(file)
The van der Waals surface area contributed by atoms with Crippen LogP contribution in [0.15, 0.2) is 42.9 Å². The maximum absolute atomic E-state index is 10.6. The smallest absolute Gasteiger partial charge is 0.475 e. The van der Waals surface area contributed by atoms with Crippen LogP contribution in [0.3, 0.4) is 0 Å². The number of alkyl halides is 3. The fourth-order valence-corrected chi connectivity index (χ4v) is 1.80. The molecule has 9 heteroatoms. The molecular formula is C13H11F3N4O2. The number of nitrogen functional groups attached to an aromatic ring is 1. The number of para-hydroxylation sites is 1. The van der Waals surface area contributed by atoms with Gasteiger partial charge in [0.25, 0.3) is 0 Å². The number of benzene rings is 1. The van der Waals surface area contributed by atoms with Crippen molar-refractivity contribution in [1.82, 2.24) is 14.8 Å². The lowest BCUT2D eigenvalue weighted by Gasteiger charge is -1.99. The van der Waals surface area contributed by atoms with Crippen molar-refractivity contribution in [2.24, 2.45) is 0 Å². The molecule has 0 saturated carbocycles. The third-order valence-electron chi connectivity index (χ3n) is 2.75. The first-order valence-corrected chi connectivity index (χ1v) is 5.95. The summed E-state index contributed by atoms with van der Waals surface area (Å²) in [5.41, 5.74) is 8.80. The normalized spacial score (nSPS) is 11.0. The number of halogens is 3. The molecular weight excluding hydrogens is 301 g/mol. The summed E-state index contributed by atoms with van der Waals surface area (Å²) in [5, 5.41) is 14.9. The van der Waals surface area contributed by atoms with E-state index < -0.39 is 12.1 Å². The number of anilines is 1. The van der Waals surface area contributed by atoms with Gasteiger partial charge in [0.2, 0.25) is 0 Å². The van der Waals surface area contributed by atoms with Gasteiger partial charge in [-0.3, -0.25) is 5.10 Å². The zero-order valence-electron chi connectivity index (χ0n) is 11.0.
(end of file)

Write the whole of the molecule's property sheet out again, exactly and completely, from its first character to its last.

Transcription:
The van der Waals surface area contributed by atoms with Crippen LogP contribution in [0.15, 0.2) is 42.9 Å². The maximum absolute atomic E-state index is 10.6. The smallest absolute Gasteiger partial charge is 0.475 e. The van der Waals surface area contributed by atoms with Crippen LogP contribution in [0.3, 0.4) is 0 Å². The number of alkyl halides is 3. The fourth-order valence-corrected chi connectivity index (χ4v) is 1.80. The molecule has 9 heteroatoms. The molecular formula is C13H11F3N4O2. The number of nitrogen functional groups attached to an aromatic ring is 1. The number of para-hydroxylation sites is 1. The van der Waals surface area contributed by atoms with Gasteiger partial charge in [0.25, 0.3) is 0 Å². The number of benzene rings is 1. The van der Waals surface area contributed by atoms with Crippen molar-refractivity contribution in [1.82, 2.24) is 14.8 Å². The lowest BCUT2D eigenvalue weighted by Gasteiger charge is -1.99. The van der Waals surface area contributed by atoms with Crippen molar-refractivity contribution in [2.24, 2.45) is 0 Å². The molecule has 0 saturated carbocycles. The third-order valence-electron chi connectivity index (χ3n) is 2.75. The first-order valence-corrected chi connectivity index (χ1v) is 5.95. The summed E-state index contributed by atoms with van der Waals surface area (Å²) in [5.41, 5.74) is 8.80. The normalized spacial score (nSPS) is 11.0. The number of halogens is 3. The molecular weight excluding hydrogens is 301 g/mol. The summed E-state index contributed by atoms with van der Waals surface area (Å²) in [5, 5.41) is 14.9. The van der Waals surface area contributed by atoms with E-state index < -0.39 is 12.1 Å². The number of anilines is 1. The van der Waals surface area contributed by atoms with Gasteiger partial charge in [0.2, 0.25) is 0 Å². The van der Waals surface area contributed by atoms with Gasteiger partial charge in [-0.3, -0.25) is 5.10 Å². The zero-order valence-electron chi connectivity index (χ0n) is 11.0.